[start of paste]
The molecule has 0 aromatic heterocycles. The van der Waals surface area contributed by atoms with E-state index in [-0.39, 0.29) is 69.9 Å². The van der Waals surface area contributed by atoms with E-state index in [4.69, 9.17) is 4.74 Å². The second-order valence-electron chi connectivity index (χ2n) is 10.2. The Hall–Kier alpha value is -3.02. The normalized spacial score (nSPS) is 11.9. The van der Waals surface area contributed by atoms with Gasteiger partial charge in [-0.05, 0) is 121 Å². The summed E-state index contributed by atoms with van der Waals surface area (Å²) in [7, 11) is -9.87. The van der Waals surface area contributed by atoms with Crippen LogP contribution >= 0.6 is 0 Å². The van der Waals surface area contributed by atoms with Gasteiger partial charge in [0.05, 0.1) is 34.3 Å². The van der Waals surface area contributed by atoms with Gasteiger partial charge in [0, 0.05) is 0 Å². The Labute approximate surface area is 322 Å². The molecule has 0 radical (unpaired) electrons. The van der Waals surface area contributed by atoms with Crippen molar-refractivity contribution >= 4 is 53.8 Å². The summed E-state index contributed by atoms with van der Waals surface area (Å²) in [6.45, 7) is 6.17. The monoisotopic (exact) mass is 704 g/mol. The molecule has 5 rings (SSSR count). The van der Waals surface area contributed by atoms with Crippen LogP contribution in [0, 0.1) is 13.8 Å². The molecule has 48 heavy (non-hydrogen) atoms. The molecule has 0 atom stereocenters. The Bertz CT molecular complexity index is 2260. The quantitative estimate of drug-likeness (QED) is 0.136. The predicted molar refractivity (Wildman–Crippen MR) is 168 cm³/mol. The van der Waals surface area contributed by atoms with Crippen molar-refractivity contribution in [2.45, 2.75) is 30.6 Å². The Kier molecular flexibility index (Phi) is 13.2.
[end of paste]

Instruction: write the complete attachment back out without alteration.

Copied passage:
The molecule has 0 aromatic heterocycles. The van der Waals surface area contributed by atoms with E-state index in [-0.39, 0.29) is 69.9 Å². The van der Waals surface area contributed by atoms with E-state index in [4.69, 9.17) is 4.74 Å². The second-order valence-electron chi connectivity index (χ2n) is 10.2. The Hall–Kier alpha value is -3.02. The normalized spacial score (nSPS) is 11.9. The van der Waals surface area contributed by atoms with Gasteiger partial charge in [-0.05, 0) is 121 Å². The summed E-state index contributed by atoms with van der Waals surface area (Å²) in [7, 11) is -9.87. The van der Waals surface area contributed by atoms with Crippen LogP contribution >= 0.6 is 0 Å². The van der Waals surface area contributed by atoms with Gasteiger partial charge in [0.05, 0.1) is 34.3 Å². The van der Waals surface area contributed by atoms with Gasteiger partial charge in [0, 0.05) is 0 Å². The Labute approximate surface area is 322 Å². The molecule has 0 radical (unpaired) electrons. The van der Waals surface area contributed by atoms with Crippen molar-refractivity contribution >= 4 is 53.8 Å². The summed E-state index contributed by atoms with van der Waals surface area (Å²) in [6.45, 7) is 6.17. The monoisotopic (exact) mass is 704 g/mol. The molecule has 5 rings (SSSR count). The van der Waals surface area contributed by atoms with Crippen LogP contribution in [0, 0.1) is 13.8 Å². The molecule has 48 heavy (non-hydrogen) atoms. The molecule has 0 atom stereocenters. The Bertz CT molecular complexity index is 2260. The quantitative estimate of drug-likeness (QED) is 0.136. The predicted molar refractivity (Wildman–Crippen MR) is 168 cm³/mol. The van der Waals surface area contributed by atoms with Crippen molar-refractivity contribution in [2.45, 2.75) is 30.6 Å². The Kier molecular flexibility index (Phi) is 13.2.